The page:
Elvis Costello - Rock and Roll Music

Elvis Costello Elvis Costello
Rock and Roll Music

1 out of 5 stars
Reviewed for Coffeerooms by Mike Jefferson

The bespeckled punk nerd with the vocal charm of a septuagenarian passing a kidney stone returns with a second helping of flotsam mislabeled “Rock and Roll Music.” The only rocks involved here are inside the heads of folks who think whining is the equivalent of singing. Dead End Elvis Costello is not without talent – he can occasionally turn an amusing if somewhat nasty phrase – he simply has the larynx of a petulant kindergartner in need of an enema. After a few testy tunes this rock rolls over and dies.

“Lipstick Vogue” kicks things off with a busy drum roll. The beat’s simply too hyperkinetic for Dead End’s verklempt vocal abilities. Credit drummer Pete Thomas with the barbaric beat, while bassist Bruce Thomas provides a frantic counterpoint, but Dead End Elvis can’t keep up with the pace. He’s spends the too much time playing catch up with the arrangement. When he sings “its yoooooou not just another lipstick vogue,” his nasal gob burrows right into skull like a bad hangover at dawn.

“No Action” is more out of control pop punk. There’s a better flow here than on “Lipstick Vogue,” but there’s too much action. Dead End Elvis sputters and spits out the words, which are as caustic as regurgitated bangers and mash: “I don’t wanna kiss you, I don’t wanna touch you, I don’t wanna see you, ‘cause I don’t miss you that much.” The feeling’s mutual, Dead End.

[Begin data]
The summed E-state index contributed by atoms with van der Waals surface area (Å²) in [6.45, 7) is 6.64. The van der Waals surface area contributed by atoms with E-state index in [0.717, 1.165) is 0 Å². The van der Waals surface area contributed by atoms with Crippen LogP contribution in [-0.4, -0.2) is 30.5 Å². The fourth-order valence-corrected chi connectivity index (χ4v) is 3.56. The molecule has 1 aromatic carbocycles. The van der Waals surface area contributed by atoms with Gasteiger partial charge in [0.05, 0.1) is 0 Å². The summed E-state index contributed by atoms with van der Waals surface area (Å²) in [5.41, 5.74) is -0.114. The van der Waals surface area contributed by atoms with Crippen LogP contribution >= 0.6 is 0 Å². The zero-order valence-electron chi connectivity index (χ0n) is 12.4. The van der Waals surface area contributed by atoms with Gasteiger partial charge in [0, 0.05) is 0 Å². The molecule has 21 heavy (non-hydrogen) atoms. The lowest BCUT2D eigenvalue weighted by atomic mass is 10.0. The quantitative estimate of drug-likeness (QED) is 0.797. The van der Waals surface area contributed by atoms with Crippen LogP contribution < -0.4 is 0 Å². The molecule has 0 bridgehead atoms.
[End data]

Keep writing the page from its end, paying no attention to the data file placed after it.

Steve Nieve’s wobbly keyboard takes a more prominent role in “Big Tears.” Dead End abuses the lyrics with a ridiculously poorly paced vocal. Pete Thomas lays down a more pedestrian beat, but Dead End can’t get behind it. It’s more WAAAAAH at the mike, another self-indulgent diatribe. At least there’s some consolation – Dead End begins to lose his so-called voice at the end.

“(I Don’t Want to Go To) Chelsea,” which was annexed to “The Best of” returns, which is a shame because I didn’t want to go to Chelsea the first time and I still don’t want to go. This is like coming out of police station after being assaulted and getting mugged all over again.

“This Year’s Girl” has the right mid-tempo beat to keep Dead End’s vitriol from spewing into overdrive. The Thomas’ continue to be inventive, while Nieve continues to be a work in progress whose made little headway. On “This Year’s Girl” he lays down thick chords that carpet the background and keep you from paying too much attention to Dead End’s baying. Better yet, he does it with a real organ instead of that wimpy Farfisa.

Less pissed off than his usual early fair, Dead End still projects memories of an angry punk poet with “Miracle Man.” Dead End also flashes his basic knowledge of guitar with a simple learner’s permit guitar break. “Miracle Man” has more sway and more melody than most of his early material and somehow works, in spite of Dead End’s weak-kneed vocal.

“Clean Money” comes in at a such hell bent for disaster pace you know Dead End’s going to slam dance you into a squinty-eyed froth. This is a crashingly bad mix of pop and punk with back up vocals that sound like they were swiped from Paul McCartney’s “Helen Wheels,” and that was a classic, wasn’t it? “Clean Money” is as worthless as a Confederate dollar.

“Wednesday Week” is the perfect background for a Keystone Cops movie, rapid, dangerous and side-splitting funny – too bad it’s not intended to be that way. Nieve hits the keys like he’s Mr. Kite introducing a circus act. Dead End slows the beat down halfway through but doesn’t help; this is one hump day no one can get over.